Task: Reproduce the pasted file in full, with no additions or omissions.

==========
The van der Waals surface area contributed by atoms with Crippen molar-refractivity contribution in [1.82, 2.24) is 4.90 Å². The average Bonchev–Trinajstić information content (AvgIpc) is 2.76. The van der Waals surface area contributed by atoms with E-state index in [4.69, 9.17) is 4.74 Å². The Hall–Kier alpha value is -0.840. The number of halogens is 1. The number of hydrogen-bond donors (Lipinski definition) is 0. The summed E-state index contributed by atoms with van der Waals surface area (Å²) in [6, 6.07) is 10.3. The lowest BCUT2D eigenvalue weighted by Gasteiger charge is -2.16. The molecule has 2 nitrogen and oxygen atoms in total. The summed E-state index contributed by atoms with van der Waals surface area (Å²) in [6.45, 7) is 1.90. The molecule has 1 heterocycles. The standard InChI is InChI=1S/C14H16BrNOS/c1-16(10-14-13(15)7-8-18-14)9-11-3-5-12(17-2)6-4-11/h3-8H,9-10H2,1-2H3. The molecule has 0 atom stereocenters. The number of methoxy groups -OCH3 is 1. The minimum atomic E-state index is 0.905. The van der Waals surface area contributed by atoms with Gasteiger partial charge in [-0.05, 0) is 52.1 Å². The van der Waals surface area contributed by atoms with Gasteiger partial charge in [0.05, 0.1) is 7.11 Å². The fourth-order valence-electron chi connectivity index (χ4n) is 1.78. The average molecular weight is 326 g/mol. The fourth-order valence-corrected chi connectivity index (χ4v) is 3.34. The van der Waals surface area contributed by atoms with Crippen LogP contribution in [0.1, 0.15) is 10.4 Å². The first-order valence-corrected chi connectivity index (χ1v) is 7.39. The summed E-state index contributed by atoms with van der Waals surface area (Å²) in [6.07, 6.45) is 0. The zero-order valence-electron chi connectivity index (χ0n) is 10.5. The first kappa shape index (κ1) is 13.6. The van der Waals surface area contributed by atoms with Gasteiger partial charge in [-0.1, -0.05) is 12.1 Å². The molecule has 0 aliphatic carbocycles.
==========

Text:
The van der Waals surface area contributed by atoms with Crippen molar-refractivity contribution in [1.82, 2.24) is 4.90 Å². The average Bonchev–Trinajstić information content (AvgIpc) is 2.76. The van der Waals surface area contributed by atoms with E-state index in [4.69, 9.17) is 4.74 Å². The Hall–Kier alpha value is -0.840. The number of halogens is 1. The number of hydrogen-bond donors (Lipinski definition) is 0. The summed E-state index contributed by atoms with van der Waals surface area (Å²) in [6, 6.07) is 10.3. The lowest BCUT2D eigenvalue weighted by Gasteiger charge is -2.16. The molecule has 2 nitrogen and oxygen atoms in total. The summed E-state index contributed by atoms with van der Waals surface area (Å²) in [6.45, 7) is 1.90. The molecule has 1 heterocycles. The standard InChI is InChI=1S/C14H16BrNOS/c1-16(10-14-13(15)7-8-18-14)9-11-3-5-12(17-2)6-4-11/h3-8H,9-10H2,1-2H3. The molecule has 0 atom stereocenters. The number of methoxy groups -OCH3 is 1. The minimum atomic E-state index is 0.905. The van der Waals surface area contributed by atoms with Gasteiger partial charge in [-0.05, 0) is 52.1 Å². The van der Waals surface area contributed by atoms with Gasteiger partial charge in [0.05, 0.1) is 7.11 Å². The fourth-order valence-electron chi connectivity index (χ4n) is 1.78. The average molecular weight is 326 g/mol. The fourth-order valence-corrected chi connectivity index (χ4v) is 3.34. The van der Waals surface area contributed by atoms with Crippen LogP contribution in [0.1, 0.15) is 10.4 Å². The first-order valence-corrected chi connectivity index (χ1v) is 7.39. The summed E-state index contributed by atoms with van der Waals surface area (Å²) in [6.07, 6.45) is 0. The zero-order valence-electron chi connectivity index (χ0n) is 10.5. The first kappa shape index (κ1) is 13.6. The van der Waals surface area contributed by atoms with Gasteiger partial charge in [-0.1, -0.05) is 12.1 Å². The molecule has 0 aliphatic carbocycles.